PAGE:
The following is part of a 6-part series of articles about ABS’s
“Bach’s Legacy” concerts coming up on April 25-28, 2014.
Swedish composer Sven-David Sandström enjoyed an international breakthrough in 1972 when his orchestral work Through and Through was performed by the Concertgebouw Orchestra of Amsterdam two years after its premiere in the composer’s homeland. From that point, leading musical assemblages worldwide have performed his compositions making him one of Sweden’s leading composers. Within contemporary choral music, Sandström’s music occupies a unique position that is both firmly rooted in the traditions established by predecessors like Bach, Mendelssohn, and Brahms, yet also rigorously twenty-first century modern.
American Bach Soloists first performed one of Sandström’s works in May 2005 for “Sonic Tapestries,” an all-choral program that presented different approaches to consonance and dissonance in works by William Byrd, John Tavener, Arvo Pärt, and others. On that occasion, Jeffrey Thomas and the American Bach Choir performed Sandström’s Agnus Dei and it made a terrific impression on audiences and critics. San Francisco Classical Voice commented, “The final piece, Sven-David Sandström’s Agnus Dei, was the clearest example on the program of a contemporary composer’s upsetting the traditional hierarchy of consonance and dissonance. Because the choir performed the piece with such virtuosity and ease, however, the difference in dissonance treatment in this piece seemed like just another change of color. The slow collapsing of the dissonant final chord into triadic consonance was exquisite.” ABS performed Agnus Dei again in 2008 as part of the “Vocal Visionaries” program along with Sandström’s setting of Henry Purcell’s “Hear my prayer, O Lord.”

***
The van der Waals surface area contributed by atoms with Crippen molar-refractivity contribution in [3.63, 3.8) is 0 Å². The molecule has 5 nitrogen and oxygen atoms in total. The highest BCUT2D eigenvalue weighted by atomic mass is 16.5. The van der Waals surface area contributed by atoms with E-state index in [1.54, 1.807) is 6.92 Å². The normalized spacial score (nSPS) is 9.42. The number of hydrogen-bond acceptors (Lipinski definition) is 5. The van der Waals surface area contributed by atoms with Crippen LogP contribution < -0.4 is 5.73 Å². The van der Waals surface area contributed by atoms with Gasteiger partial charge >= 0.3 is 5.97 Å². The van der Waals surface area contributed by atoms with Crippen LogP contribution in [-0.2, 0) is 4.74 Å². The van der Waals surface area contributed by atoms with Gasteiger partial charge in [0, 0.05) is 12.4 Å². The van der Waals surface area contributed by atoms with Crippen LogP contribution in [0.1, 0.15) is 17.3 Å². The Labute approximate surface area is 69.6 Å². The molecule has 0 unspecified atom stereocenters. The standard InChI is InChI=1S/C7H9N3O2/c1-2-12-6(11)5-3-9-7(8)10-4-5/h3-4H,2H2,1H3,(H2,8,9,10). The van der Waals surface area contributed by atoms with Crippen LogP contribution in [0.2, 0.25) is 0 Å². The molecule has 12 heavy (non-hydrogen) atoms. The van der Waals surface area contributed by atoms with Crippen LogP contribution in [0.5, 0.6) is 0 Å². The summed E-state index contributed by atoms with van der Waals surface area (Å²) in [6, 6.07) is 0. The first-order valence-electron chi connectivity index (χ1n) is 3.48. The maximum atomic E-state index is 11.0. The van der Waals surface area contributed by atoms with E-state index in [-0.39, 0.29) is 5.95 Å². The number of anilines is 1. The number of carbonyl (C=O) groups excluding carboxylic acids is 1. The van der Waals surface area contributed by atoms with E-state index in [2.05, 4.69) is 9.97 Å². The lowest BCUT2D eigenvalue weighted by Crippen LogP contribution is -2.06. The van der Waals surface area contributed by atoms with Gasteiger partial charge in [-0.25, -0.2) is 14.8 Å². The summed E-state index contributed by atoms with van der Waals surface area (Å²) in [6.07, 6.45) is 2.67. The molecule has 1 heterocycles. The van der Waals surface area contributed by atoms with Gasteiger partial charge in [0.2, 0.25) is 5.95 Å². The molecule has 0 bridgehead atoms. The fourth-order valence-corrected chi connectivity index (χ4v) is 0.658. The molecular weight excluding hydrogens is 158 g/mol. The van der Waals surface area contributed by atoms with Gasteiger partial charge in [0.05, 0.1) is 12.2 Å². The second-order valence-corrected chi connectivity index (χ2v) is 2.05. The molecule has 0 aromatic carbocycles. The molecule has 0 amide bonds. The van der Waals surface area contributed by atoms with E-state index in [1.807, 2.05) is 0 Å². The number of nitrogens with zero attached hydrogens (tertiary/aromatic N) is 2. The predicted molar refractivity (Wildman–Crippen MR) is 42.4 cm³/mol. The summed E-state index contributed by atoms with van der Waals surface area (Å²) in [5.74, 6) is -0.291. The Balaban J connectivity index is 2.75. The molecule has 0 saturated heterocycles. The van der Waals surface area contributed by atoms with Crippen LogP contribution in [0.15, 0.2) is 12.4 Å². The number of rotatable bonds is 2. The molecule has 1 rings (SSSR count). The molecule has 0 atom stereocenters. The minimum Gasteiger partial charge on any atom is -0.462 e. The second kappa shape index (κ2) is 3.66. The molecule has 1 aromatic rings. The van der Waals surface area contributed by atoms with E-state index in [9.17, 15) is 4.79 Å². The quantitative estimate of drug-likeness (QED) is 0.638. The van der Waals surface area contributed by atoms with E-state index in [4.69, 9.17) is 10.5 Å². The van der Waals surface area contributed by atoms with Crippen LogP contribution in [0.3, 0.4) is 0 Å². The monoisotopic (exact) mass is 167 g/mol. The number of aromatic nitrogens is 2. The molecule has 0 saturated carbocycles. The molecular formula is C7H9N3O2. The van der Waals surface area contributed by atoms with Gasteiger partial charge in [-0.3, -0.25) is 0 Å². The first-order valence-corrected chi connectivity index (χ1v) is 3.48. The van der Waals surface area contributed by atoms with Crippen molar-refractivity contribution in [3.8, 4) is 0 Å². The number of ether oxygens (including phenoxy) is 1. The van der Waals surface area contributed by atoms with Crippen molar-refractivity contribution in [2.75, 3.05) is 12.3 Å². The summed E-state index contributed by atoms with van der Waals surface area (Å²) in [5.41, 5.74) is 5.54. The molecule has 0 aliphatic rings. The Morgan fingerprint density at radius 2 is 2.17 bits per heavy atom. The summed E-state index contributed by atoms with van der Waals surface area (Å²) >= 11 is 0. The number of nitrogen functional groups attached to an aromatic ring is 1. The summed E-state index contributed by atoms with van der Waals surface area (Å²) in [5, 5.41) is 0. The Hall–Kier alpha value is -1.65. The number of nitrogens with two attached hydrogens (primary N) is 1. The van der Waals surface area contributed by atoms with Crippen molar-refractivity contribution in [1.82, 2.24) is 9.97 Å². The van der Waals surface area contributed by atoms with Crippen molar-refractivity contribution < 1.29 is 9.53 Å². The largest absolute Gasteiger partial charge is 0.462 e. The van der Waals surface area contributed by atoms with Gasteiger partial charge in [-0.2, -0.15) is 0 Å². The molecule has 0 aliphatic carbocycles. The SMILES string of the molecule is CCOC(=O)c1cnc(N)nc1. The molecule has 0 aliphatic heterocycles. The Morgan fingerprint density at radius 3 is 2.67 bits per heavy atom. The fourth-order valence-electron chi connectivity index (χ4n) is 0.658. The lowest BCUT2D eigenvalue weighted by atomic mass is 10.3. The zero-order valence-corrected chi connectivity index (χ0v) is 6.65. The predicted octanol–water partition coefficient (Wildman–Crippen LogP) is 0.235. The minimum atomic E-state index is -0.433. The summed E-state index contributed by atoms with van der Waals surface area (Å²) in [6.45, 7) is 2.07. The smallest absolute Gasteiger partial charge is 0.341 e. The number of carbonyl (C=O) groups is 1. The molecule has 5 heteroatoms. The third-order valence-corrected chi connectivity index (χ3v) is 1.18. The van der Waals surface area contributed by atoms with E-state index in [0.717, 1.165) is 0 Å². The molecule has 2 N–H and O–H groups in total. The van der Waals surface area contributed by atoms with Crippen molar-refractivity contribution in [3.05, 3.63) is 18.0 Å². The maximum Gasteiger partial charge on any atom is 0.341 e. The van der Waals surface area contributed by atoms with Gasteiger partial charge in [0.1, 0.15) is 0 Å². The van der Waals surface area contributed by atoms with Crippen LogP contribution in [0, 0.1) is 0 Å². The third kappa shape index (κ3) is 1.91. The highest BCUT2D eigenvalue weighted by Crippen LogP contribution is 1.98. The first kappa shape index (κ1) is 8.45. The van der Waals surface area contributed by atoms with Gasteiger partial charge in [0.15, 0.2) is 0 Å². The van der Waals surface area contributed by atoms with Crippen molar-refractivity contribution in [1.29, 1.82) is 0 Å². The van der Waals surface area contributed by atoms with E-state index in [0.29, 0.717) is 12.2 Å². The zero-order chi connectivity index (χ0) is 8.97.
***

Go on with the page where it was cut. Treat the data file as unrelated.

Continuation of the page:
“I think that everyone who heard our performances of Sandström’s Agnus Dei, and certainly every singer who participated in those concerts, has never forgotten the experience. Sandström’s deep admiration, even love, for Bach’s music is undeniable. Like Bach, he knows how to elicit an exact and specific emotional response from his listeners. He understands how we hear music and how we equate unrestrained willingness on the part of performers to reveal the music to their audiences with a safe and promising invitation to let ourselves go as we experience the sweeps of passionate authenticity that are such a great part of all of Sandström’s works.”
– Jeffrey Thomas
Central to Sandström’s output of vocal music is a series of six motets composed after Bach’s originals. For “Bach’s Legacy” (April 25-28), Jeffrey Thomas will direct the American Bach Choir in Bach’s Komm, Jesu, komm (BWV 229) and Sandström’s 2005 setting. Utilizing the text and spirit of Bach’s motet, Sandström’s is a meditative work for the twenty-first century. It reinterprets the original with a different melodic and textural approach, yet retains the expressiveness and moving quality associated with the original.
“Bach’s Legacy” will feature juxtapositions of extraordinary compositions by Bach with those of later composers. Along with dual versions of Komm, Jesu, komm, Bach’s setting of the chorale Verleih uns Frieden ganädiglich will be performed alongside Felix Mendelssohn’s version, and Bach’s Komm, süßer Tod will be paired with a setting by Knut Nystedt. We hope you will join us as we explore these fascinating connections and celebrate the Legacy of one of music’s greatest inspirations.